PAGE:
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I merged an upstream of a large project with my local git repo. Prior to the merge I had a small amount of history that was easy to read through, but after the merge a massive amount of history is now in my repo. I have no need for all the history commits from the upstream repo.

There have been other commits made after this upstream merge that I would like to keep. How do I squash all that history that was merged from the upstream into one commit while keeping the commits made after the upstream merge?

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up vote 3 down vote accepted

The solution I ended up using was to manually recreate the history. I did this mainly because I didn't want to spend too much time looking for an elegant solution and there wasn't that much history (around 30 commits I'd have to manually merge).

So, I created a branch before I merged the huge upstream:

git checkout -b remove-history-fix <commit ID before merge>

Then re-merged the upstream using the --squash option.

git merge --squash <upstream tag>

Then manually cherry-picked the commits after the merge from the old branch (the one with the huge amount of upstream history).

git cherry-pick <commit ID>

After all those commits were merged into my remove-history-fix branch, I removed the branch with the upstream history.

git branch -D <upstream-history-branch>
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Accept you answer then. :) – sjas Dec 28 '12 at 13:46
    
just wanted to add that after many attempts myself, this process (or the copy-paste variations of this process) are also the only way I could find, to squash stuff that is no longer at tips of branches after merge commits flood the branch timeline. Such merges are essential for branches that take long to PR (squashes, on the other hand, are a minor luxury). Just add your rebase -i tasks before any preliminary merge and it will save you the worrying later – leRobot May 8 '15 at 3:35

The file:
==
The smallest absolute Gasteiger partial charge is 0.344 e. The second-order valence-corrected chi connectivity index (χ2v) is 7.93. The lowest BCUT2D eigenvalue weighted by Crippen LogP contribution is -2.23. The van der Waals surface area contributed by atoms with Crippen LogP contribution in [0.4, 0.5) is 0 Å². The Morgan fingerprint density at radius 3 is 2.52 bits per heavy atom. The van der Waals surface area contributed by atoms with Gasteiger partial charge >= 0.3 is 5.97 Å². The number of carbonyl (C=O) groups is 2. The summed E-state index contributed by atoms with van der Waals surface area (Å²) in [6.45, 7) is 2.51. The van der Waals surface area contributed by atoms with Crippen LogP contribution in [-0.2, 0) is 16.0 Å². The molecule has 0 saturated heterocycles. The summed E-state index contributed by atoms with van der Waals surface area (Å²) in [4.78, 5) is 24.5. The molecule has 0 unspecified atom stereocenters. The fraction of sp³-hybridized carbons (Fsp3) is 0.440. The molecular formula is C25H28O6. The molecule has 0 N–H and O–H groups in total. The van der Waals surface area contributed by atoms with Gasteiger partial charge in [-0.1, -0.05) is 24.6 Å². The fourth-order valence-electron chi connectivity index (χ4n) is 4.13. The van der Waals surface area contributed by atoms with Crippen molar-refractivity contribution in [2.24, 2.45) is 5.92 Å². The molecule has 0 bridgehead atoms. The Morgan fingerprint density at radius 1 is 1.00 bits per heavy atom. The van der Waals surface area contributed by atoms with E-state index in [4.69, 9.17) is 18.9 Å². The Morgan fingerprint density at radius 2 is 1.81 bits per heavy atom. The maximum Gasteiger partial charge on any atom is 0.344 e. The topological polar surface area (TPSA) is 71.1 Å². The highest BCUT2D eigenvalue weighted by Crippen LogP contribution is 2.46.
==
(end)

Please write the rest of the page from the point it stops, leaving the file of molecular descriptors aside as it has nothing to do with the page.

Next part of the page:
There is no way to do it, as you won't be able to push back or merge again with that remote repository or any other of that same project. When squashing, you are changing history, resulting in different sha1-hashes between your repository and the remote one.

You'll have to live with the large history.

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There's no way to force it? I will never need to push back and any merging in the future I can do the same as I had done before. – E-rich Dec 26 '12 at 17:50
    
How did you merge it this time? What was the origin of that repository? – Femaref Dec 26 '12 at 18:35
    
The origin was from scratch. I was given a tar file with the sources probably from a tag to start with, then made my changes/additions, then wanted to merge updates/fixes from the official upstream repo. The merge required a decent amount of manual merges, which is fine with me since I won't be doing that often. – E-rich Dec 26 '12 at 18:57
    
Could you update the question with the commands you used to merge from upstream? – Femaref Dec 26 '12 at 19:34

A couple of options for you:

Limit Logging

Not exactly what you asked for, but possibly a good alternative, and a lot easier. This allows you to use git like normal, but hides all the stuff you don't want to see (assuming the issue is the history cluttering up your log and not the raw storage space. I think squashing the merge in your branch won't prevent git from including all the commits from upstream if you fetched the upstream for the merge action in the first place.).

In this case, you would do a normal merge, but when logging you would add --first-parent to the command.

For example, without the option I might have (assume "sample more" 1 to 3 was actually a lot more commits)

$ git log --oneline